Thursday Comics Hangover: Raise the Minimum Wage

Every comics fan knows Wednesday is new comics day, the glorious time of the week when brand-new comics arrive at shops around the country. Thursday Comics Hangover is a weekly column reviewing some of the new books that I pick up at Phoenix Comics and Games, my friendly neighborhood comic book store.

Bob Fingerman’s Minimum Wage comics, published by Fantagraphics, were most definitely products of the 1990s. The main character, Rob, dressed in 90s bike messenger chic — mostly black clothing, a wallet chain, chunky boots, some chin hair, a propensity to wear shorts a little too often. He’d blend right in at a Fugazi concert. And though he seemed to consider himself to be an open-minded modern man, Rob’s relationship toward women — especially his girlfriend, Sylvia — was most definitely of the 1990s, too. This was back in the days when Camille Paglia was briefly the world’s most famous feminist, when feminism meant talking openly about the kind of porn you were into, and women were still encouraged to find empowerment by “controlling” the male gaze.

The Minimum Wage of the 90s is the semi-autobiographical story of two young people in love. Rob is a young and horny cartoonist, and he’s sure Sylvia is the perfect woman for him because she likes (or at least tolerates) his nerdy comics talk and she’s nearly as sexually voracious as he is. The couple demonstrates real affection for each other, but as they become more and more committed as the series carries on, they seem to grow further and further apart.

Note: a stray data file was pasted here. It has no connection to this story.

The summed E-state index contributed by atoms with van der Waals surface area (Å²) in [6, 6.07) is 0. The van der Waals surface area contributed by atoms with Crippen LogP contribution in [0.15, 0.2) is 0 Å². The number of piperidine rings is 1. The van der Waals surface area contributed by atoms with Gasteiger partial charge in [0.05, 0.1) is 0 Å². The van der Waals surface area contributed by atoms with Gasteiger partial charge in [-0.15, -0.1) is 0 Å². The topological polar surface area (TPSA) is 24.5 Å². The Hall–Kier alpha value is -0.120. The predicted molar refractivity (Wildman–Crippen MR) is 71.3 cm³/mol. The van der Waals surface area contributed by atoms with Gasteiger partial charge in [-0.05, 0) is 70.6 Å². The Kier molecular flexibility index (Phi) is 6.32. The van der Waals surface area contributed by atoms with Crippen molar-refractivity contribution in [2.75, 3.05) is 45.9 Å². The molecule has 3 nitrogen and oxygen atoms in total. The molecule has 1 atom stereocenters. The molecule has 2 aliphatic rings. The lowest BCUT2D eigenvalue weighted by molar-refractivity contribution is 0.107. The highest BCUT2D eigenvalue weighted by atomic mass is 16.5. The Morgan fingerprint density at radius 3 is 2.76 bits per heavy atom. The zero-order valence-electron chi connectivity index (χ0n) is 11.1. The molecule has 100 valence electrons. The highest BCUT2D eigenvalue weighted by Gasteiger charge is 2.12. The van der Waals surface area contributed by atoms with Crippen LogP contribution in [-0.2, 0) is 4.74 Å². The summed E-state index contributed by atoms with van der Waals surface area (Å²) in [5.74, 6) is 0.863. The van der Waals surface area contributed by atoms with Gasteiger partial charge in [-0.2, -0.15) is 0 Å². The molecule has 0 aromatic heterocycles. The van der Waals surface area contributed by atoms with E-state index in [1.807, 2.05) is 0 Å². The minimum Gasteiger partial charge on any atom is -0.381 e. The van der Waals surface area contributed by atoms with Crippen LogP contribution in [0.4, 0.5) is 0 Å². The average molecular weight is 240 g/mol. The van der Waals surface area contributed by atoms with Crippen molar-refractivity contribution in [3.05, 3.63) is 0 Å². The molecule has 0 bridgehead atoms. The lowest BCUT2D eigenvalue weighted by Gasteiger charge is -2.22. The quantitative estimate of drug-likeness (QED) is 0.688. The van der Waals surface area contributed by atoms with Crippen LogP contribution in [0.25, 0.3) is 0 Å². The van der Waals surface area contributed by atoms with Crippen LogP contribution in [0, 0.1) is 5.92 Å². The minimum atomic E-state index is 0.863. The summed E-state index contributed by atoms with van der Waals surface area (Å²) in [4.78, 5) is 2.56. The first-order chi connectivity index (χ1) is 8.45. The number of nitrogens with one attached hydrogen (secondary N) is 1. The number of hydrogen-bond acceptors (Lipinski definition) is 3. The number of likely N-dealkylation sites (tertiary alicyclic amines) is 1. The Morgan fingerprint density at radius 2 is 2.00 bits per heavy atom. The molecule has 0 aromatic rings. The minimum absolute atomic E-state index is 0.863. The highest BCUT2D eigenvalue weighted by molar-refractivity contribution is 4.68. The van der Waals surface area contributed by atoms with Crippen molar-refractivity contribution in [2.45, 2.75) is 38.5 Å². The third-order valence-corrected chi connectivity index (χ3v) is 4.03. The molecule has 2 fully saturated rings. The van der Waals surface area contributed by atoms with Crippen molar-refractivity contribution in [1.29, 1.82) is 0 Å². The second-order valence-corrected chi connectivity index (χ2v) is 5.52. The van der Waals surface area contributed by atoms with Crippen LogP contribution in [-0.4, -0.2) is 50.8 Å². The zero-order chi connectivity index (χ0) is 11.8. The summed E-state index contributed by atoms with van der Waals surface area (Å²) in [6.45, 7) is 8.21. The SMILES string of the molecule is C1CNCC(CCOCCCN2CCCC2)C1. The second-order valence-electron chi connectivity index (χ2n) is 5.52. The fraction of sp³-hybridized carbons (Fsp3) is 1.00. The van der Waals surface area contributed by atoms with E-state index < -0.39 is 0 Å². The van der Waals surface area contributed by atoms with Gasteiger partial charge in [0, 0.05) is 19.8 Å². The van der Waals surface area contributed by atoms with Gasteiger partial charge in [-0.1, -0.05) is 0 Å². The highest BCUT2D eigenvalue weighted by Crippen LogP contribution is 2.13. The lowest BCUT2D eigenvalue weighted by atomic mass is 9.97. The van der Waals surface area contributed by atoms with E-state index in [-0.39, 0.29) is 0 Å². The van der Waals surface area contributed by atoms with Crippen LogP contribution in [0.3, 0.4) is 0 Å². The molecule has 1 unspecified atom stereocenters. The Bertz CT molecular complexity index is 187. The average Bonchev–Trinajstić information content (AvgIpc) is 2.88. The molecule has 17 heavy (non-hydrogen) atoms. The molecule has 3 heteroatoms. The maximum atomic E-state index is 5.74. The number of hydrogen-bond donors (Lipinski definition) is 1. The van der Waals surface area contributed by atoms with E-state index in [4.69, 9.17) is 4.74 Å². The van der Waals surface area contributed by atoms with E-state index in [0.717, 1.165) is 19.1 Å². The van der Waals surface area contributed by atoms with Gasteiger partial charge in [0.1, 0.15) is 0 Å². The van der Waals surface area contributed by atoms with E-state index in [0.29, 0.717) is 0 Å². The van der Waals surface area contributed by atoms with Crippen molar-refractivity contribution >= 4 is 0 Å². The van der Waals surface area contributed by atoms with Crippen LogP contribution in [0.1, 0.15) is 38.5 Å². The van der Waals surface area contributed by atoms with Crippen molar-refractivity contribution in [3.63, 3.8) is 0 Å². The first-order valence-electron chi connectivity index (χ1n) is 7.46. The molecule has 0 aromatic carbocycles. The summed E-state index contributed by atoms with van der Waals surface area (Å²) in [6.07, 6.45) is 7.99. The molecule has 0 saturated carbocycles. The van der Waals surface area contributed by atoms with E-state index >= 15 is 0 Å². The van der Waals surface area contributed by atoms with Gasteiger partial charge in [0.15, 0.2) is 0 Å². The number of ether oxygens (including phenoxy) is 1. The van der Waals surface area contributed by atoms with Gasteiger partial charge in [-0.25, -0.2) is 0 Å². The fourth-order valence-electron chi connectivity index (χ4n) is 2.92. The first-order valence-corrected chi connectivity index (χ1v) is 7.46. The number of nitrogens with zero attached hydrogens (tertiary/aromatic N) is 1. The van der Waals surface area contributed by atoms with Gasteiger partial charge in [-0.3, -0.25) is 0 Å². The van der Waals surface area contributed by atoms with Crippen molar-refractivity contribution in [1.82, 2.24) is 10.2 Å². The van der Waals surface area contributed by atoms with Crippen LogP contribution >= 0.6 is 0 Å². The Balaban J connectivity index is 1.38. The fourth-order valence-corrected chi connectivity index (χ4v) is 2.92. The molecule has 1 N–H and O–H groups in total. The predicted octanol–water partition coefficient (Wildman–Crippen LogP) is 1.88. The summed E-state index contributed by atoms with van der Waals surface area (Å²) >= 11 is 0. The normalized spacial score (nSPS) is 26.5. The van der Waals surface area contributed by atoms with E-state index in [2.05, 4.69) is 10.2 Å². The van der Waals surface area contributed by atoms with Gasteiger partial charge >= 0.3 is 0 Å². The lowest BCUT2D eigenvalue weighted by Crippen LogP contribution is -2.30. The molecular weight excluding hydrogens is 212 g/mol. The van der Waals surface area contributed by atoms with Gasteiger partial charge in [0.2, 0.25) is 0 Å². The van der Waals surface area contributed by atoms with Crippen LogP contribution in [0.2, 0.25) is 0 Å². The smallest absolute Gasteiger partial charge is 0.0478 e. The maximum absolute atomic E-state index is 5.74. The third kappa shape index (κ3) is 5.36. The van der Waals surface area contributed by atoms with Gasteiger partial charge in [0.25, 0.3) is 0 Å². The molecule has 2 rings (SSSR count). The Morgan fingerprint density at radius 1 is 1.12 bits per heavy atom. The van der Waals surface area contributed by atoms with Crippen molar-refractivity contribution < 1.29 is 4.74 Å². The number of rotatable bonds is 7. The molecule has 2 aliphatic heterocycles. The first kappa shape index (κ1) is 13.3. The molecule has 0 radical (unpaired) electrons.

Last year, Fingerman revived Minimum Wage at Image Comics — he also collected the entire original series in an oversized hardcover titled Maximum Minimum Wage — and the new title is very clearly a sequel to the original work. Rob and Sylvia have divorced, and it was apparently a very ugly split; Sylvia only appears in the first revived series as a featured character in Rob’s frequent nightmares. Rob is trying to enjoy being single again, but none of the relationships he seeks out are right for him. He’s enjoying commercial and artistic success, drawing both corporate and semi-autobiographical comics to mostly positive reviews, but he’s also squirming in his skin; nothing turned out as he wanted, and he’s uncomfortable with how uncomfortable that makes him.

Fingerman smartly doesn’t pick the new Minimum Wage up where the old series left off. He’s not afraid to let time have its way with his art. This is most obvious in Fingerman’s illustration, which in the first series was rounded and clean and almost Disneyesque in its voluptuousness. The lines of the new Minimum Wage are noodlier, scratchy, and in some ways uglier. Fingerman still packs tons of rewarding detail into every panel (background characters in restaurant scenes have their own distinct body language, even if they only show up for three panels before disappearing from the book forever) but he’s less prone to care about how realistic things are. (The spray of hair on top of Rob’s head used to be a little Charlie Brown-style curlicue, but in the new series it’s a roosterlike geyser rocketing up from the top of his skull, nearly adding another foot to his height.) The art has become more mature, more concerned with what truly matters, rather than what looks impressive.

Too bad Rob hasn’t grown with Fingerman’s art. Rob’s story in the new Minimum Wage seems to follow one pattern played out over and over again: Rob gets something he wants — a beautiful woman who loves sex as much as he does, an artistic gig that’s fulfilling — and then spends page after page feeling bad about himself. In the latest issue of the comic, #5, Rob wonders to himself, “am I a creep?” It’s probably the closest he’s come to a moment of true self-awareness since we were reintroduced to him last year.